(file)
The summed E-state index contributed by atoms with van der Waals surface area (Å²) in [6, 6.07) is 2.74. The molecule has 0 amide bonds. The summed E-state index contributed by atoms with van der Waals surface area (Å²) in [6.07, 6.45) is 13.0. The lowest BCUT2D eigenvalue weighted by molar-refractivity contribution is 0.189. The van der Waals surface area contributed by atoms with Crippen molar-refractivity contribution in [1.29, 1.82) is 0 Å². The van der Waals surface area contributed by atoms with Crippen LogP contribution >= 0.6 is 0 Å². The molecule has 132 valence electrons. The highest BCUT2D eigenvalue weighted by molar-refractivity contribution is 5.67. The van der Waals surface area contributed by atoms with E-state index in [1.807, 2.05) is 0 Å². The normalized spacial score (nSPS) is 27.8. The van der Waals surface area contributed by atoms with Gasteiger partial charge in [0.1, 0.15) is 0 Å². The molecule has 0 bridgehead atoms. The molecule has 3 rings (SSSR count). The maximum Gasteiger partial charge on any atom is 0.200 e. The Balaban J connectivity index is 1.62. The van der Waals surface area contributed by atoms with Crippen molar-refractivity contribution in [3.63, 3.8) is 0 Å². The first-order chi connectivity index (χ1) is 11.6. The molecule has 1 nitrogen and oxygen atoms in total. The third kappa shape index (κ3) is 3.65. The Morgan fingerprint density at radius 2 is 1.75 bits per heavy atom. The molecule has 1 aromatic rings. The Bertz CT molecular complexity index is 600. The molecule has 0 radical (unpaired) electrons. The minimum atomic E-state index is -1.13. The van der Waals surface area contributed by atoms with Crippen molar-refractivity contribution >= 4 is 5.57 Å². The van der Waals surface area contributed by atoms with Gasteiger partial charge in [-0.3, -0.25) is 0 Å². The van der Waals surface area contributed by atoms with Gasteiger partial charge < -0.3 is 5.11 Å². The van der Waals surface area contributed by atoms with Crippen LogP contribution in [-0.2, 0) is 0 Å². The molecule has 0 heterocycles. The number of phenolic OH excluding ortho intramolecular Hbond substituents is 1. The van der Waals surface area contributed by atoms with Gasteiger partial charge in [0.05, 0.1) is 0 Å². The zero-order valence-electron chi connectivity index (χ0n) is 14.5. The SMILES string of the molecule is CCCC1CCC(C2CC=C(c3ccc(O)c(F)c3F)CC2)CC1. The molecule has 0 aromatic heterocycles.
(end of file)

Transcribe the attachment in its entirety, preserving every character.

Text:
The summed E-state index contributed by atoms with van der Waals surface area (Å²) in [6, 6.07) is 2.74. The molecule has 0 amide bonds. The summed E-state index contributed by atoms with van der Waals surface area (Å²) in [6.07, 6.45) is 13.0. The lowest BCUT2D eigenvalue weighted by molar-refractivity contribution is 0.189. The van der Waals surface area contributed by atoms with Crippen molar-refractivity contribution in [1.29, 1.82) is 0 Å². The van der Waals surface area contributed by atoms with Crippen LogP contribution >= 0.6 is 0 Å². The molecule has 132 valence electrons. The highest BCUT2D eigenvalue weighted by molar-refractivity contribution is 5.67. The van der Waals surface area contributed by atoms with E-state index in [1.807, 2.05) is 0 Å². The normalized spacial score (nSPS) is 27.8. The van der Waals surface area contributed by atoms with Gasteiger partial charge in [0.1, 0.15) is 0 Å². The molecule has 0 bridgehead atoms. The molecule has 3 rings (SSSR count). The maximum Gasteiger partial charge on any atom is 0.200 e. The Balaban J connectivity index is 1.62. The van der Waals surface area contributed by atoms with Crippen molar-refractivity contribution in [3.63, 3.8) is 0 Å². The first-order chi connectivity index (χ1) is 11.6. The molecule has 1 nitrogen and oxygen atoms in total. The third kappa shape index (κ3) is 3.65. The Morgan fingerprint density at radius 2 is 1.75 bits per heavy atom. The molecule has 1 aromatic rings. The Bertz CT molecular complexity index is 600. The molecule has 0 radical (unpaired) electrons. The minimum atomic E-state index is -1.13. The van der Waals surface area contributed by atoms with Crippen molar-refractivity contribution >= 4 is 5.57 Å². The van der Waals surface area contributed by atoms with Gasteiger partial charge in [-0.3, -0.25) is 0 Å². The van der Waals surface area contributed by atoms with Gasteiger partial charge < -0.3 is 5.11 Å². The van der Waals surface area contributed by atoms with Crippen LogP contribution in [-0.2, 0) is 0 Å². The molecule has 0 heterocycles. The number of phenolic OH excluding ortho intramolecular Hbond substituents is 1. The van der Waals surface area contributed by atoms with Gasteiger partial charge in [0.05, 0.1) is 0 Å². The zero-order valence-electron chi connectivity index (χ0n) is 14.5. The SMILES string of the molecule is CCCC1CCC(C2CC=C(c3ccc(O)c(F)c3F)CC2)CC1. The molecule has 0 aromatic heterocycles.